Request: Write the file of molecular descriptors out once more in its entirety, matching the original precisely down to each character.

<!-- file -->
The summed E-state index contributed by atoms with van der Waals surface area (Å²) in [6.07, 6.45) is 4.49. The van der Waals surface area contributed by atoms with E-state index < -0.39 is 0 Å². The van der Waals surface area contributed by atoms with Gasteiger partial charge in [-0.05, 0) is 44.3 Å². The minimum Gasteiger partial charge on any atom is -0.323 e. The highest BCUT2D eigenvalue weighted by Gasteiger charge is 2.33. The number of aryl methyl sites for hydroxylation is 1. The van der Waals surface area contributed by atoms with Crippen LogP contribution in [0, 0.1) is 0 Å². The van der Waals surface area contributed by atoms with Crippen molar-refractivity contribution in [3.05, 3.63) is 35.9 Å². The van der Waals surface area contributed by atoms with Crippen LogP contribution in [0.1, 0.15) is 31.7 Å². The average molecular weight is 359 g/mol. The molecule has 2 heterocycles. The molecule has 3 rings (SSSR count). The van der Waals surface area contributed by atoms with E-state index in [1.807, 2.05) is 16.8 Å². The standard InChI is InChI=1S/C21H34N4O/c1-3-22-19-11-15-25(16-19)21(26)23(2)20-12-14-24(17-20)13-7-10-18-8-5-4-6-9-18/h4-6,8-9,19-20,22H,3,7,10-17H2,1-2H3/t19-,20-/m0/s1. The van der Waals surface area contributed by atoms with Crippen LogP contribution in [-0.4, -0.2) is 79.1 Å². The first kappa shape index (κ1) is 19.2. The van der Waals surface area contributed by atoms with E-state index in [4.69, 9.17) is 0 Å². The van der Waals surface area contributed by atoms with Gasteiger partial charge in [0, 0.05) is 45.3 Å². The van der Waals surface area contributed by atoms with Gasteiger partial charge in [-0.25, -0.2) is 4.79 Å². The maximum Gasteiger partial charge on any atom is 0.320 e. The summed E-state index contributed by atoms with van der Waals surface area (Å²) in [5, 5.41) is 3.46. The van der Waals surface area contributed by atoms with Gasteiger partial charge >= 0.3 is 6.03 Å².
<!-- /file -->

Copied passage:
The summed E-state index contributed by atoms with van der Waals surface area (Å²) in [6.07, 6.45) is 4.49. The van der Waals surface area contributed by atoms with E-state index < -0.39 is 0 Å². The van der Waals surface area contributed by atoms with Gasteiger partial charge in [-0.05, 0) is 44.3 Å². The minimum Gasteiger partial charge on any atom is -0.323 e. The highest BCUT2D eigenvalue weighted by Gasteiger charge is 2.33. The number of aryl methyl sites for hydroxylation is 1. The van der Waals surface area contributed by atoms with Crippen LogP contribution in [0, 0.1) is 0 Å². The van der Waals surface area contributed by atoms with Crippen molar-refractivity contribution in [3.05, 3.63) is 35.9 Å². The van der Waals surface area contributed by atoms with Crippen LogP contribution in [0.1, 0.15) is 31.7 Å². The average molecular weight is 359 g/mol. The molecule has 2 heterocycles. The molecule has 3 rings (SSSR count). The van der Waals surface area contributed by atoms with E-state index in [1.807, 2.05) is 16.8 Å². The standard InChI is InChI=1S/C21H34N4O/c1-3-22-19-11-15-25(16-19)21(26)23(2)20-12-14-24(17-20)13-7-10-18-8-5-4-6-9-18/h4-6,8-9,19-20,22H,3,7,10-17H2,1-2H3/t19-,20-/m0/s1. The van der Waals surface area contributed by atoms with Crippen LogP contribution in [-0.4, -0.2) is 79.1 Å². The first kappa shape index (κ1) is 19.2. The van der Waals surface area contributed by atoms with E-state index in [4.69, 9.17) is 0 Å². The van der Waals surface area contributed by atoms with Gasteiger partial charge in [0, 0.05) is 45.3 Å². The van der Waals surface area contributed by atoms with Gasteiger partial charge in [-0.25, -0.2) is 4.79 Å². The maximum Gasteiger partial charge on any atom is 0.320 e. The summed E-state index contributed by atoms with van der Waals surface area (Å²) in [5, 5.41) is 3.46. The van der Waals surface area contributed by atoms with Gasteiger partial charge >= 0.3 is 6.03 Å².